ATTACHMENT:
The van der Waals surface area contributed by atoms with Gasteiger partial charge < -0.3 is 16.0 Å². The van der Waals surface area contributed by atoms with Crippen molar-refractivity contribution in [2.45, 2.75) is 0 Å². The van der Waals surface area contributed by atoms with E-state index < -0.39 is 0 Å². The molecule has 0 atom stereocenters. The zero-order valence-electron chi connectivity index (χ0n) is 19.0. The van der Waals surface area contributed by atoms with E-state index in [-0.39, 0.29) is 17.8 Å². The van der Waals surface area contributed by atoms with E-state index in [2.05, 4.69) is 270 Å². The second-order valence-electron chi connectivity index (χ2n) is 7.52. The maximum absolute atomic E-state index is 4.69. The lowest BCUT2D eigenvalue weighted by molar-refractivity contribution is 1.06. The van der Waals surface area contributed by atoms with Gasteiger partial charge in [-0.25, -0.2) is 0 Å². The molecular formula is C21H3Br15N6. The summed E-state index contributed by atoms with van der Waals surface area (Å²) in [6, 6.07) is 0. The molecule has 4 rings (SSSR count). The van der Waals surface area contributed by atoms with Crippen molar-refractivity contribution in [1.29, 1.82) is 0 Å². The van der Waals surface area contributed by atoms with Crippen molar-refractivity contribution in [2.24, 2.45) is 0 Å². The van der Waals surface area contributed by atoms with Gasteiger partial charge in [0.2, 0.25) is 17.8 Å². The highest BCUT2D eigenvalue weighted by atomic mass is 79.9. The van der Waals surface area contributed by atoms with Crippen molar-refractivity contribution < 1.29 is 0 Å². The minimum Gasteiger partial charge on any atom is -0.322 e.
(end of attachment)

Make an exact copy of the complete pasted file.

The van der Waals surface area contributed by atoms with Gasteiger partial charge < -0.3 is 16.0 Å². The van der Waals surface area contributed by atoms with Crippen molar-refractivity contribution in [2.45, 2.75) is 0 Å². The van der Waals surface area contributed by atoms with E-state index < -0.39 is 0 Å². The molecule has 0 atom stereocenters. The zero-order valence-electron chi connectivity index (χ0n) is 19.0. The van der Waals surface area contributed by atoms with E-state index in [-0.39, 0.29) is 17.8 Å². The van der Waals surface area contributed by atoms with E-state index in [2.05, 4.69) is 270 Å². The second-order valence-electron chi connectivity index (χ2n) is 7.52. The maximum absolute atomic E-state index is 4.69. The lowest BCUT2D eigenvalue weighted by molar-refractivity contribution is 1.06. The van der Waals surface area contributed by atoms with Gasteiger partial charge in [-0.25, -0.2) is 0 Å². The molecular formula is C21H3Br15N6. The summed E-state index contributed by atoms with van der Waals surface area (Å²) in [6, 6.07) is 0. The molecule has 4 rings (SSSR count). The van der Waals surface area contributed by atoms with Crippen molar-refractivity contribution in [1.29, 1.82) is 0 Å². The van der Waals surface area contributed by atoms with Crippen molar-refractivity contribution in [2.24, 2.45) is 0 Å². The van der Waals surface area contributed by atoms with Gasteiger partial charge in [0.2, 0.25) is 17.8 Å². The highest BCUT2D eigenvalue weighted by atomic mass is 79.9. The van der Waals surface area contributed by atoms with Crippen molar-refractivity contribution < 1.29 is 0 Å². The minimum Gasteiger partial charge on any atom is -0.322 e.